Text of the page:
The Well of Loneliness

I finished reading The Well of Loneliness last night.

As a novel it’s not fantastic. The plot plods along in a relatively predictable fashion, following Stephen – the protagonist – as they grow up, get a job, and meet people. The writing is mediocre and occasionally quite dull.

As a giant “fuck you” to the world, it’s very powerful and still disturbingly relevant. The story follows Stephen, a female-assigned “invert”. Invert is a late nineteenth century/early twentieth century term that’s often said to refer to homosexuality, but there’s a whole body of literature out there discussing whether or not it’s more to do with gender identity than sexuality. It’s now considered somewhat backward to associate lesbianism with necessary masculinity, which has led to a great deal of criticism by latter-day activists. However, if Stephen – and other female-assigned inverts such as Jamie – are seen as trans men, everything begins to make a whole lot more sense Certainly Stephen’s story often reads more like that of a trans man than a lesbian.

I’ve come across several pieces that describe The Well of Loneliness as a plea for tolerance. It strikes me more as a demand for tolerance, and one that’s still disturbingly relevant. . The condemnation of those “good people” who oppress others for differing from society’s norms still holds true. The demand to accept the very existence of those who transcend sexual and gender stereotypes still holds true.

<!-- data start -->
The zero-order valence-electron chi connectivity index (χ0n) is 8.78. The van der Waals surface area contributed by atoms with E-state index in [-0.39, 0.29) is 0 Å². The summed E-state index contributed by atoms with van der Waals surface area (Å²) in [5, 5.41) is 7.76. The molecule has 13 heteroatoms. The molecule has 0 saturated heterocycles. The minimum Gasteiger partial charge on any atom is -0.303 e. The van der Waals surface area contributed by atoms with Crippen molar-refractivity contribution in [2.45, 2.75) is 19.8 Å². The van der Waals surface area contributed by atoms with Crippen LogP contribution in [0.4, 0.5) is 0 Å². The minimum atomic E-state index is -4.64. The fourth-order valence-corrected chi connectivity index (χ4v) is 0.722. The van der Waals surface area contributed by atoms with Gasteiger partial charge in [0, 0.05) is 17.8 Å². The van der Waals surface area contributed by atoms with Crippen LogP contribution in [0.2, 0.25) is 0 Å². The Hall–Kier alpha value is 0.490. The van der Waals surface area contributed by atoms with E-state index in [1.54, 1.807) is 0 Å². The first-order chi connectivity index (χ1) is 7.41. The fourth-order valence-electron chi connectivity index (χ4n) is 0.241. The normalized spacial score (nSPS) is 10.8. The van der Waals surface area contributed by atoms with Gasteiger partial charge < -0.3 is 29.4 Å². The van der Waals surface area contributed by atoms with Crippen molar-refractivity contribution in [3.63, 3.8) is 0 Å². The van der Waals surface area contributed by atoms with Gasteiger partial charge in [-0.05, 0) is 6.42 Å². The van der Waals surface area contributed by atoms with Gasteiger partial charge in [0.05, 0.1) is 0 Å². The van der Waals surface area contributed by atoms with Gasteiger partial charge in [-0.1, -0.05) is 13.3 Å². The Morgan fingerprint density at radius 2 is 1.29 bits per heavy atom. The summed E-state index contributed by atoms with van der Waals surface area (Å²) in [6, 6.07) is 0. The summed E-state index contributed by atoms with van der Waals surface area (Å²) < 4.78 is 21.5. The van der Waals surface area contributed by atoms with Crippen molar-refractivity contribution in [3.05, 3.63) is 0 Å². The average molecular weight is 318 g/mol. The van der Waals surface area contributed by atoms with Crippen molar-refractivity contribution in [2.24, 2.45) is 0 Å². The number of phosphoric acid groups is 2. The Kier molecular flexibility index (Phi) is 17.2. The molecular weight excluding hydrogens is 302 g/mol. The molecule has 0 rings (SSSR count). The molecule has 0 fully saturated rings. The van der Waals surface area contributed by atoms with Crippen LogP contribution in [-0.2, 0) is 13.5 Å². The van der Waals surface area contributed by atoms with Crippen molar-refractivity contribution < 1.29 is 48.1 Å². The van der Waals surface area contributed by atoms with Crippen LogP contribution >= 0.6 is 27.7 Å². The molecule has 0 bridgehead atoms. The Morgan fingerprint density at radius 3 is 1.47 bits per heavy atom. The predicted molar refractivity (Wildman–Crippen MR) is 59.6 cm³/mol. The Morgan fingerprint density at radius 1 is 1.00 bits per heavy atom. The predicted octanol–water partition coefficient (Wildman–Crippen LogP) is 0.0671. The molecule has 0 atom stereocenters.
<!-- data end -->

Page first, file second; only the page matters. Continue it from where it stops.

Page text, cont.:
I got pretty depressed earlier today reading the mindblowingly ignorant comments following a Guardian article about trans rights. It made me think about how there’s still a lot of people out there who happily move through their “normal” lives whilst handing out casual bigotry whenever it suits them. We’ve come so far, yet we still have so far to go.

On a brighter note, a guy I know from Queer Youth Network was in a positive documentary on Channel 4 last night, which you can still watch on 4od. The fact that we’ve got to the point where we can tell a positive story like this on national television shows that progress.

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